Move over chicken soup, baking is actually good for your soul. Science says so.
If you are like so many Americans, when you are feeling down, pulling some fresh baked cookies from the oven has a way of warming more than just your oven! It can warm your heart and thaw your mood. Mixing all of those ingredients together and forming something new can actually do a whole lot more than that, too, according to a recent study.
The Journal of Positive Psychology studied 658 young people over two weeks, and found an emphasis on everyday creativity helps cultivate positive psychological function. Cooking and baking can actually help people with a wide range of problems like autism, depression, anxiety, and learning disabilities. Culinary therapy is also used by some addiction treatment centers to relieve stress, improve social skills and memory, enhance participants’ ability to plan and organize, relieve boredom, and boost self-esteem. Pretty impressive list, right?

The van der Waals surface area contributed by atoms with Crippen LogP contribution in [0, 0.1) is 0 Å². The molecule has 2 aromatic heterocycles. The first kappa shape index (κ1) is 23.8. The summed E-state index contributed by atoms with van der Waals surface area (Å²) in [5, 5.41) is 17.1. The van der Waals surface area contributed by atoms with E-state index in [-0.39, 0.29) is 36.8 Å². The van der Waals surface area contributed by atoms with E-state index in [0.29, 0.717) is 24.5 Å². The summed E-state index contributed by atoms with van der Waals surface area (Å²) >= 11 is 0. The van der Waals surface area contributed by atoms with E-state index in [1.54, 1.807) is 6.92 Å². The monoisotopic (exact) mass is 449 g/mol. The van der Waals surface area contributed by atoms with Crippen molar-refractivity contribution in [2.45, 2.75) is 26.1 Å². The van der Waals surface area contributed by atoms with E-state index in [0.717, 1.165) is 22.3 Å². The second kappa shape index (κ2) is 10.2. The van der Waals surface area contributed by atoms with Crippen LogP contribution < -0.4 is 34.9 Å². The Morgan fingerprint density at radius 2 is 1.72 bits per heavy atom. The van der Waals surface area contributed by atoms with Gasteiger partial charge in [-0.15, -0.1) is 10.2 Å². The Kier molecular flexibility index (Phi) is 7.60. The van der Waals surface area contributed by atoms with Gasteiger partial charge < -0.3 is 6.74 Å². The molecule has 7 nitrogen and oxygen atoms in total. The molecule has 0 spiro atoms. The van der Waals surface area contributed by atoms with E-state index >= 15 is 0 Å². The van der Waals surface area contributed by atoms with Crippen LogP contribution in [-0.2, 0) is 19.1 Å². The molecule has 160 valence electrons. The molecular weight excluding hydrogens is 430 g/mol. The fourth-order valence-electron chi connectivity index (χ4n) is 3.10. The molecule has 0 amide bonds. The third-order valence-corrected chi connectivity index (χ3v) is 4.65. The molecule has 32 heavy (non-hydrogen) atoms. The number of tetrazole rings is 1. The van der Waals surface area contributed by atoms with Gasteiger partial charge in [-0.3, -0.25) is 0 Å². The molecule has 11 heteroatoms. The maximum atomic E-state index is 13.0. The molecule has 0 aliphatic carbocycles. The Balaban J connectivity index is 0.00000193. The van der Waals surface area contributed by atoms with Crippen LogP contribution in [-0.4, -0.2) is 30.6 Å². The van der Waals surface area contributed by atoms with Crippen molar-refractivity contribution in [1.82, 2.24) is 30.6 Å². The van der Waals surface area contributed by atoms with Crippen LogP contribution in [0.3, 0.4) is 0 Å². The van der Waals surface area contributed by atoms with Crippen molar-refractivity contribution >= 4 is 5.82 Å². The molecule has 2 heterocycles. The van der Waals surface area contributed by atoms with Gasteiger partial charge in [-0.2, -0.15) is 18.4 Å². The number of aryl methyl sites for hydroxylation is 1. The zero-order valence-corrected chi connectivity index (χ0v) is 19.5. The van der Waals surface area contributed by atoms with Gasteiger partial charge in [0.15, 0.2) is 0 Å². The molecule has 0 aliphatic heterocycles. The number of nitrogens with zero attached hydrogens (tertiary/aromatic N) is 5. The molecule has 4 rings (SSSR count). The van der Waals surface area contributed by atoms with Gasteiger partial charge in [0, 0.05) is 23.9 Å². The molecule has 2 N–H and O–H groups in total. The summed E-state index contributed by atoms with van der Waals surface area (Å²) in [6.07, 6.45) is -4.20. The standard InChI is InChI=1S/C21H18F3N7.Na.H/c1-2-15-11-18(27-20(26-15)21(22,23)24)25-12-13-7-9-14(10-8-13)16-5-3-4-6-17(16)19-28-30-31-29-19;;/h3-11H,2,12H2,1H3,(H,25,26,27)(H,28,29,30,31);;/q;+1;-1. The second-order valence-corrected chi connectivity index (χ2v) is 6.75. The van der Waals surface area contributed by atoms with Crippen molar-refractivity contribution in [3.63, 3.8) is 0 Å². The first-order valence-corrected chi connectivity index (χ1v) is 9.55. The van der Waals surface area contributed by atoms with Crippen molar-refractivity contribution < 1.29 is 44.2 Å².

A recent article in Treehugger addressed this very thing. They listed the following reasons as to why baking is so therapeutic:
It’s a form of meditation. The repetitive motion of chopping ingredients can be a time to let your thoughts wander, or to empty your mind.
It’s creative and artistic. Decorating cupcakes, cookies, and cakes takes skill and focus.
It’s about control. You determine what goes in, what stays out, what gets tweaked. Then you can bask in a sense of accomplishment at having made something with your own hands.
It’s highly symbolic. In our culture, baking is associated with nurture and goodness. There’s a sense of those qualities rubbing off on us while baking tasty treats ourselves.
Feeding others is deeply gratifying. Nothing beats passing out delicious homemade food to appreciative family and friends.
What do you think? Does baking make you happy? Do you find that something as simple as mixing ingredients can be a form of therapy? I certainly do. Baking makes me happy. Eating said baked goods helps, too! Bake on!
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